I just returned from the Queensland Poetry Festival in Brisbane, Australia, where I met and read the Aboriginal poet Ali Cobby Eckermann. I’m rereading her books of poetry, including Ruby Moonlight, a book destined to be a classic in world poetry. Too Afraid to Cry: Memoir of a Stolen Childhood, will be published by Norton this spring. It is a compelling poetic memoir.

I have also been working through Herbie Hancock: Possibilities for a few years. I keep a stack of memoirs and biographies of musicians and singers nearby.

Dorothea Lasky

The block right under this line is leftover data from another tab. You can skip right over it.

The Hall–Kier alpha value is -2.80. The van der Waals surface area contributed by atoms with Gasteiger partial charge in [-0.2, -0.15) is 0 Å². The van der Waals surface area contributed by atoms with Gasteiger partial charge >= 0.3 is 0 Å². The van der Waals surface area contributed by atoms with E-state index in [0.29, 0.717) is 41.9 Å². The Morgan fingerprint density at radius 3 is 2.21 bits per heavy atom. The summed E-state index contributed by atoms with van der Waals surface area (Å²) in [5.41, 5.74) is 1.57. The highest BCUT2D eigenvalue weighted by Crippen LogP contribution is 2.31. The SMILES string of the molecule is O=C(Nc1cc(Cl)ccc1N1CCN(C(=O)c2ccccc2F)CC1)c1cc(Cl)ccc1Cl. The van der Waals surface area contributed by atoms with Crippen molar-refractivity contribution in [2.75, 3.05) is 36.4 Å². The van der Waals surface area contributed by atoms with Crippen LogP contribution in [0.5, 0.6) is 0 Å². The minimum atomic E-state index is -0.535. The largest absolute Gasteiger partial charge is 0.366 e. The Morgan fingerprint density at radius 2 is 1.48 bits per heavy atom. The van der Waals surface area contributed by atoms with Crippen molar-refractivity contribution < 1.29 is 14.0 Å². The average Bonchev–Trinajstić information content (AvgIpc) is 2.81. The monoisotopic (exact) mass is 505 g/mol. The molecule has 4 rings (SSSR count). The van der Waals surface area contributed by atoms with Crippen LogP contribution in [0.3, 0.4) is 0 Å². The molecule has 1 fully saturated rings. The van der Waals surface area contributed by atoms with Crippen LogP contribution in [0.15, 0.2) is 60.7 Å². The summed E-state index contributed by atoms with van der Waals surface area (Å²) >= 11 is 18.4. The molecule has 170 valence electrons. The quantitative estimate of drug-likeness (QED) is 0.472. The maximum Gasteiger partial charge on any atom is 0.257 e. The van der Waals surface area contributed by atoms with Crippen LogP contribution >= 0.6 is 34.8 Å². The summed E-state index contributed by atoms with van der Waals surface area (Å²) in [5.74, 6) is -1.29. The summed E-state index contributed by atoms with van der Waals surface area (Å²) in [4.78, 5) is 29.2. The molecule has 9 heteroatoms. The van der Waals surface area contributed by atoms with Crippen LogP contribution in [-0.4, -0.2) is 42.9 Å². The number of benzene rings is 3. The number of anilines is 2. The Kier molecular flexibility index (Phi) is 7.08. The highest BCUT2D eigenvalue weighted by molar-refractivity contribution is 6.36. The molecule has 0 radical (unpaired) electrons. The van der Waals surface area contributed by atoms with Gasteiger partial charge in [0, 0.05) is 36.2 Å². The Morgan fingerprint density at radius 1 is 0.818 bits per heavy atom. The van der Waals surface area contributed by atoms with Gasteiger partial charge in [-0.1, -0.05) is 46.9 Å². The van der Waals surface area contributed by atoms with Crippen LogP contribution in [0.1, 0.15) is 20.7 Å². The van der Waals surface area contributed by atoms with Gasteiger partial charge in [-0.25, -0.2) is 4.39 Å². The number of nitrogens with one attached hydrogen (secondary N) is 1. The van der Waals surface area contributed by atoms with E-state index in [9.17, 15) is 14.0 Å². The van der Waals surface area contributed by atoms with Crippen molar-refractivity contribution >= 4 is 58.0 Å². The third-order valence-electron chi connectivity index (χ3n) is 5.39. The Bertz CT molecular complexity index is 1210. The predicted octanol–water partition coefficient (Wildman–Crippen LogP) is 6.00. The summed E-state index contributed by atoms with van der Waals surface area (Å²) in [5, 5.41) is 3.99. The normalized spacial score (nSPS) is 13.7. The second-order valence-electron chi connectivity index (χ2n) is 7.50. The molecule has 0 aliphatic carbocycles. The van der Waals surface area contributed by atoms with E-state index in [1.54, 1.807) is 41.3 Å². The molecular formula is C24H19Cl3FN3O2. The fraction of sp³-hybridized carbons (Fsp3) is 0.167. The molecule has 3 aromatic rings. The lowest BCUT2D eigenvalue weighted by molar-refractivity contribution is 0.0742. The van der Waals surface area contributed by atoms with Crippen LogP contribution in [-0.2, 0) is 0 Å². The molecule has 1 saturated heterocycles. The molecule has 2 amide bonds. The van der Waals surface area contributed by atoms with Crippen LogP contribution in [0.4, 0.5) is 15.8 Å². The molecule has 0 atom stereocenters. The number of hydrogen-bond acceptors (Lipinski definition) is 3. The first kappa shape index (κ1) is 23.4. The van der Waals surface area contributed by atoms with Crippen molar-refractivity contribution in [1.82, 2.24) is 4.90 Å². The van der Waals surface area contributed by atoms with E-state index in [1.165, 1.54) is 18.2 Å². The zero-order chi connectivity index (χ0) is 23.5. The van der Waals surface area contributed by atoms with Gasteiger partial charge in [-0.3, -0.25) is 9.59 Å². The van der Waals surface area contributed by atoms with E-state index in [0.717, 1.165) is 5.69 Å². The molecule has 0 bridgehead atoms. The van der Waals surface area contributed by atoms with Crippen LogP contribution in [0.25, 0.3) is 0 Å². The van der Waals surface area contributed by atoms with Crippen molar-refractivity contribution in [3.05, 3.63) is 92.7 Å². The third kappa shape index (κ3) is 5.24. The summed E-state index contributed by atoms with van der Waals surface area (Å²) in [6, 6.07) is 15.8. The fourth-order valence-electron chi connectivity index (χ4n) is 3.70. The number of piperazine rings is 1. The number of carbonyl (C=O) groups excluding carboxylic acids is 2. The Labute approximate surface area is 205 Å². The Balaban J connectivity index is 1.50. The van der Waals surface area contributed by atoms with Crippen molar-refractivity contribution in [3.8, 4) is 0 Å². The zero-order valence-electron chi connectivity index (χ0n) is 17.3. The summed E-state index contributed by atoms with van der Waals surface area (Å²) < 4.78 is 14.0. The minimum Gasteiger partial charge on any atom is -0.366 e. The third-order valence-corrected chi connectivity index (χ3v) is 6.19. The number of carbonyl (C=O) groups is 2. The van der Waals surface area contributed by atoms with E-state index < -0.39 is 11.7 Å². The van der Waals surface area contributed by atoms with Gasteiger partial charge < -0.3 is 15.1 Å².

Lately, I’ve been battering around lots of books and not getting that deep enough into any of them. I feel sad about this flittering because something about my life feels like there is never enough space to read as much as I want to, but perhaps that is how many of us feel? Whatever the case, one book that I’ve been really into is Jean-Michel Basquiat’s The Notebooks. It is so awesome to be able to get within the creative process of an artist and see how their everyday thoughts turn into what we define now as masterpieces. I guess I have a long-term obsession with the creative process and how it’s manifest and documented. Everyday creativity is the path to genius (that is if you believe in the term genius, which I don’t), not just an ancillary quality of it and I think the more we understand this and nurture every person’s individual creative processes, the more masterpieces we will have. Looking at someone’s notebooks makes me feel like a voyeur in all the best ways you can understand that term. It’s at once performative and private. It’s not meant for everyone but of course our most private things we don’t write down, and every artist who writes within a journal has some sense that some reader down the line would care about what they are writing.